Reviewed by Dr. Eugene Fisher Profiles in Catholicism
Harold Kasimov, a student and disciple of the great 20th century Jewish thinker and writer, Abraham Joshua Heschel, collects here six significant essays describing his works and their impact on Jewish thought and Jewish-Christian relations in the 20th century. Several of the essays describe Heschel as a prophet for his and indeed our times in the 21st century. This is not an overstatement. In his introductory essay to the volume Kasimov quotes on p. 2 an article I wrote for the Jesuit journal America on "Heschel's Impact on Catholic-Jewish Relations" which was included in Kasimov's first book, with Byron Sherwin, on Kasimov, No Religion is an Island: Abraham Joshua Heschel and Interreligious Dialogue (Maryknoll, NY: Orbis 1991, pp. 110-123): "when Heschel died, the American Catholic community mourned the loss of one who was, for us, a spiritual mentor and guide, a man whose faith helped form and mold our own faith at its deepest point. When Heschel died the Jesuit journal America, reflecting the mood of the American Catholics throughout the country, took the unprecedented step of devoting an entire issue to discussion of his work by the leading Catholic thinkers of the day." After reading this excellent collection of essays, I stand by that assessment today.
In this work Kasimov provides his own overview and interpretation of his mentor. Essays by Michael Marmur, dean of Hebrew Union College-Jewish Institute of Religion in Jerusalem, and Alexander Even-Chen, senior lecturer at the Schechter Institute for Jewish Studies in Jerusalem, offer overviews of Heschel's writings and their impact on the understanding of Judaism by the Jewish people, before and after the Shoah/Holocaust.
Alon Goshen-Gottstein, foun der and director of the Elijah Interfaith Institute, digs deeply into Kasimov's prophetic essay, "No Religion Is an Island," which began as an address to Union Theological Seminary in New York and was then re-written as a lecture to the Jewish community. As published, Heschel's essay addresses both Christians and Jews, probing what they/we have in common, what is different between us, and how, through a dialogue of reverence and respect for each other we can learn not only more about the other but more about our own traditions, since Judaism and Christianity share a Bible in common and have been formed by our interpretations and re-interpretations of its meaning not only for our communities but for all humanity.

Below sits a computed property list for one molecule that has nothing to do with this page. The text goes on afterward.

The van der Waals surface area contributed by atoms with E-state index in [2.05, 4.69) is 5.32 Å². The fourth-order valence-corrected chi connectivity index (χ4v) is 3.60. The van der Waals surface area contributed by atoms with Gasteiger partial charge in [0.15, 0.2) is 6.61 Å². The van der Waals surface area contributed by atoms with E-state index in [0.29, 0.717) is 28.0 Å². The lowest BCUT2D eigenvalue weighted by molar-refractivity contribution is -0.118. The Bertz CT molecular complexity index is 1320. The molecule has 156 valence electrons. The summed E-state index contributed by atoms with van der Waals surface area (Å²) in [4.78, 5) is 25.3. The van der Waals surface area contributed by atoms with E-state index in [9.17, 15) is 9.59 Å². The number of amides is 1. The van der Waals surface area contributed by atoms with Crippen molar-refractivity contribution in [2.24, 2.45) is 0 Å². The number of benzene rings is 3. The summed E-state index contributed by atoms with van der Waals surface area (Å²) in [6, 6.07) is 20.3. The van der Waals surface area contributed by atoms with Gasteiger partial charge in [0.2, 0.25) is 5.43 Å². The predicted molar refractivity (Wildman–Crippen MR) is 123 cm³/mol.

Shoshana Ronen, head of the Hebrew Studies Department at the University of Warsaw, Poland, and Obireck, a Catholic and theology professor at the University of Warsaw, read Heschel from the perspectives of a "secular" Jew and a Christian deeply involved in dialogue with Jews. In the final essay Stanislaw Krajewski, goes into the important Jewish statement Dabru Emet issued jointly by some 200 Jewish scholars in the millennial year 2000, a statement which affirmed the progress made in Jewish-Christian understanding through and since the key statement on the subject by the Second Vatican Council in 1965, Nostra Aetate, In Our Time, which in fact began a NEW time in the history of relations between God's People, the Jews, and the Catholic and Christian churches of all denominations.
The book closes with a selection of book reviews, by Jews and Christians, of Heschel's various publications, all of which, of course are highly positive about his pioneering work in the dialogue between our two ancient communities.
I cannot recommend this work too highly for all readers, Jewish and Christian, who may want to understand Judaism today in the 21st century and Jewish Christian relations now/ It offers guideposts as well for future dialogues and joint actions by Jews and Christians working together for tikkun olam, the healing of our world and helping all humans who are in need.